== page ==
Reed tallied two birdies and two bogeys before closing his round with a birdie at the last to end the day four under and ahead of surging American Bryson DeChambeau (68), who improved 12 positions.

Rafa Cabrera Bello (70), Harris English (70) and former world number one Thomas (73) are tied for third and two shots off the pace heading into Saturday's third round.

Thomas set the record for the lowest score posted in a U.S. Open at Winged Foot with a first-round 65, but he was unable to repeat the feat on a tough day.

Jon Rahm (72) closed the round one over through 36 holes, while world number one and FedEx Cup champion Dustin Johnson (70) is two strokes worse off following back-to-back rounds in the 70s.

Johnson – the 2016 winner – is three over alongside four-time major champion Rory McIlroy, who endured a forgettable round following a six-over-par 76.

In contention after round one, Northern Irish star McIlroy – seeking his first major trophy since 2014 – fell 17 positions on the back of a double bogey, seven bogeys and just three birdies.

As for Woods, he missed the cut and the 15-time major winner was not alone as defending champion Gary Woodland (74), Jordan Spieth (81) and Phil Mickelson (74) also fell short of the six-over line.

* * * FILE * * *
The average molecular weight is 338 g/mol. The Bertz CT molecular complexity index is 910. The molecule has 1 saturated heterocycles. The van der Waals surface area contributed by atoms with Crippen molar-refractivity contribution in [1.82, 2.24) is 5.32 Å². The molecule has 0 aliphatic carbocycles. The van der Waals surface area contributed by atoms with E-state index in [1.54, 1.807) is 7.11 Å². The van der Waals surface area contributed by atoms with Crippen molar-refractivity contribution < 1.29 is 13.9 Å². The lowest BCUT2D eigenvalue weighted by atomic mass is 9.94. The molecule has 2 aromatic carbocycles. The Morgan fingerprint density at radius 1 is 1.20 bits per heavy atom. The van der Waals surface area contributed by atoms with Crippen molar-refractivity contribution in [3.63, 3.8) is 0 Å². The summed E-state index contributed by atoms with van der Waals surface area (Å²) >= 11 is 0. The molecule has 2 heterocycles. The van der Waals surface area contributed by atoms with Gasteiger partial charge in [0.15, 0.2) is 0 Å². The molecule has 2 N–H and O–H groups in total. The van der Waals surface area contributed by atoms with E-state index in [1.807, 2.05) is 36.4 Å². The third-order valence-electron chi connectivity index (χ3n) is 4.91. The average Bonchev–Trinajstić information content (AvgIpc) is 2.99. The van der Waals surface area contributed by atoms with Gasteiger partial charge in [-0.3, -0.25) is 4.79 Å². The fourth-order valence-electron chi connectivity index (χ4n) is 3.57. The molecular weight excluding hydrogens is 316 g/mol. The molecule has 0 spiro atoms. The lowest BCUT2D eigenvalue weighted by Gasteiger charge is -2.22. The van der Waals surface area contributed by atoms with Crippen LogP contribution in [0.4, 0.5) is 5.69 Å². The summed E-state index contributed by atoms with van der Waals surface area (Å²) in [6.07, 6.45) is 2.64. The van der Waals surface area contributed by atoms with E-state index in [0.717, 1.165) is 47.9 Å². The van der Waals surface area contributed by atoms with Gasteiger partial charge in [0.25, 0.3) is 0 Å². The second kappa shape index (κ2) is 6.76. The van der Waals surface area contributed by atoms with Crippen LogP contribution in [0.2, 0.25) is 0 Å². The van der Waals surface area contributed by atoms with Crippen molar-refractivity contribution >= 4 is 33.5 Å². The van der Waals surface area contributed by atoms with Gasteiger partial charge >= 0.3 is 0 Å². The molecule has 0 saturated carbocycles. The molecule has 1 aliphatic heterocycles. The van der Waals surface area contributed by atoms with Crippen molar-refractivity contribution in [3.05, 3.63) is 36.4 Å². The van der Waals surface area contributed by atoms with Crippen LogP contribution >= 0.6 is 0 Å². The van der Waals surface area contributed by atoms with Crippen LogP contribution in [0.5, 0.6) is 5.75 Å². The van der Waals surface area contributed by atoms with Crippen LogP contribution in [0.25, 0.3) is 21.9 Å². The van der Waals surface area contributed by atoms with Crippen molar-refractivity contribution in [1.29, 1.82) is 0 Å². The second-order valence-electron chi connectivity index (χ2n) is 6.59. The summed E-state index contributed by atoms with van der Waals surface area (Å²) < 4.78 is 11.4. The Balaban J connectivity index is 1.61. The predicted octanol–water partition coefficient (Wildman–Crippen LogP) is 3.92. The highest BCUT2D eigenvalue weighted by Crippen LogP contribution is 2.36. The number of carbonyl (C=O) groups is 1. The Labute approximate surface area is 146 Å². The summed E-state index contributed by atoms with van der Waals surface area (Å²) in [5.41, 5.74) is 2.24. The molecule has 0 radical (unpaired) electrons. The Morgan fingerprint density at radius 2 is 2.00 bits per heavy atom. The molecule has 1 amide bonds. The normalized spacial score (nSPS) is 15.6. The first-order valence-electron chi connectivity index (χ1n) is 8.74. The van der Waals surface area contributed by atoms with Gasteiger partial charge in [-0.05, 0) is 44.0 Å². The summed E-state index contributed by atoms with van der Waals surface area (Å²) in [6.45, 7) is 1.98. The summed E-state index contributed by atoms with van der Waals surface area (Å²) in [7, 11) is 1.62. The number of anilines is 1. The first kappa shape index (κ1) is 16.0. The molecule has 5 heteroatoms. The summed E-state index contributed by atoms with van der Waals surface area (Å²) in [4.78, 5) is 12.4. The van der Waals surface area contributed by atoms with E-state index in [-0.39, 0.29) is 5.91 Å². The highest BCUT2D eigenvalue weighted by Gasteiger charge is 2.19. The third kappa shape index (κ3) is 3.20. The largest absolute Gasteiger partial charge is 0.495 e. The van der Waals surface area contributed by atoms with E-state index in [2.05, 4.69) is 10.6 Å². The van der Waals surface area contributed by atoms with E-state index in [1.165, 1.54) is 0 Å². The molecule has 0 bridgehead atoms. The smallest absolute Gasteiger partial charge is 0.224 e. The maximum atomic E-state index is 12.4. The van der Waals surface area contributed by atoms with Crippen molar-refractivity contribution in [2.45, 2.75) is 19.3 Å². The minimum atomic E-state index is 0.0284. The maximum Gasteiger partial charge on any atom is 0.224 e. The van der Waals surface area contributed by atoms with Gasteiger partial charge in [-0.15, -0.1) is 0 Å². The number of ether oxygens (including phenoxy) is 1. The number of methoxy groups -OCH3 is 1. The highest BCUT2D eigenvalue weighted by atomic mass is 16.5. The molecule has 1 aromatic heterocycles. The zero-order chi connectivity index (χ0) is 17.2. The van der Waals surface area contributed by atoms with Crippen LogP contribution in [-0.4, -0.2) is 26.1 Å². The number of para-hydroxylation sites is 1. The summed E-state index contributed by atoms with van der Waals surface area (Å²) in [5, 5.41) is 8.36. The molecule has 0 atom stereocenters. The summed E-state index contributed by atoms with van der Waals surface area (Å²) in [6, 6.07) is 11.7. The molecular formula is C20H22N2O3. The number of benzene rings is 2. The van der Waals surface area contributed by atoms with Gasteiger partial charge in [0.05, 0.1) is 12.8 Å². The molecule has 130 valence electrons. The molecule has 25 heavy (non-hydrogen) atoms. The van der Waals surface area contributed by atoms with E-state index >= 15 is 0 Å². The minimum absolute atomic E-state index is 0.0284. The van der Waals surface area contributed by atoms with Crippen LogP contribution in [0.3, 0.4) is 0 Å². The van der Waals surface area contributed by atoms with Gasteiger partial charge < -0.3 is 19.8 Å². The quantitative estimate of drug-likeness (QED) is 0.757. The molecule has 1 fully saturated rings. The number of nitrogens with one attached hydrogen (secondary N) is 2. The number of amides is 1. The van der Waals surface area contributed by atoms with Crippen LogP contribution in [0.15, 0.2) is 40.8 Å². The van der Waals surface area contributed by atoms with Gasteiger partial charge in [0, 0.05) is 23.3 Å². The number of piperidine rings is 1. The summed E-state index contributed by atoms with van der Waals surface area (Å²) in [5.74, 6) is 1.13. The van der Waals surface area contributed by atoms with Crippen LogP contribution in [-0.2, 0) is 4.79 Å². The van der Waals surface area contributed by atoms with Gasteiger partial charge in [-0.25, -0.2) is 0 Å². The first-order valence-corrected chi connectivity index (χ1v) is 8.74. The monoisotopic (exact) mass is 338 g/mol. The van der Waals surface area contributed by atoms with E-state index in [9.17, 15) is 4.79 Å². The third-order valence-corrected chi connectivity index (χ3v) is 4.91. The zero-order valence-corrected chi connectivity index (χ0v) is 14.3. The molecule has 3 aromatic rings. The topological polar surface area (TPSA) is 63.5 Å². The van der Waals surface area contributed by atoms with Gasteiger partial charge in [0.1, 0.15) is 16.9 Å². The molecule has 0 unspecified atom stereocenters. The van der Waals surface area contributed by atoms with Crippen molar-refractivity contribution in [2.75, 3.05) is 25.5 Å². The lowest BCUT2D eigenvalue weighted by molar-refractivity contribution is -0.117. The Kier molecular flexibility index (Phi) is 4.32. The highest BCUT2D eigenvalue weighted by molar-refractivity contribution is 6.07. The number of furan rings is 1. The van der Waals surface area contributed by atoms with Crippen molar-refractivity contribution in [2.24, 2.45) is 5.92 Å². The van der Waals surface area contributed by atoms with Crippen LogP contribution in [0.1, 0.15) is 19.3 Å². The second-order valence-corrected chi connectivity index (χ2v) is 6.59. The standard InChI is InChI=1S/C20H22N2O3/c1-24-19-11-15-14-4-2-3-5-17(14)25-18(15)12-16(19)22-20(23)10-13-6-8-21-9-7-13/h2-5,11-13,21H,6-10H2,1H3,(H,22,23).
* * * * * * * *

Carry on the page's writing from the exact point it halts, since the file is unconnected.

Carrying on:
Three-time U.S. Open champion Woods finished with a score of 10 over after shooting a second-round 77, which included two double bogeys and five bogeys.

It was a horrible day for 2015 champion Spieth, whose woes continued as he bowed out at 14 over after going through the second round without a birdie, instead holding a double bogey and nine bogeys.

Bryson DeChambeau's confidence is at an "all-time high" after an excellent two-under 68 put him in contention following his second round at the U.S. Open.

Players and experts alike commented about how forgiving the notoriously brutal Winged Foot West Course was on day one, but the same could not be said on Friday.

The number of players finishing the day under par fell drastically, with Thomas Pieters and Matthew Wolff – both of whom were just a shot off the lead after the opening round – among those to slip, with each going four over par this time around to drop back to level.

But long-hitting DeChambeau, who carded 69 on Thursday, put himself right into the mixer with an impressive round for the clubhouse lead.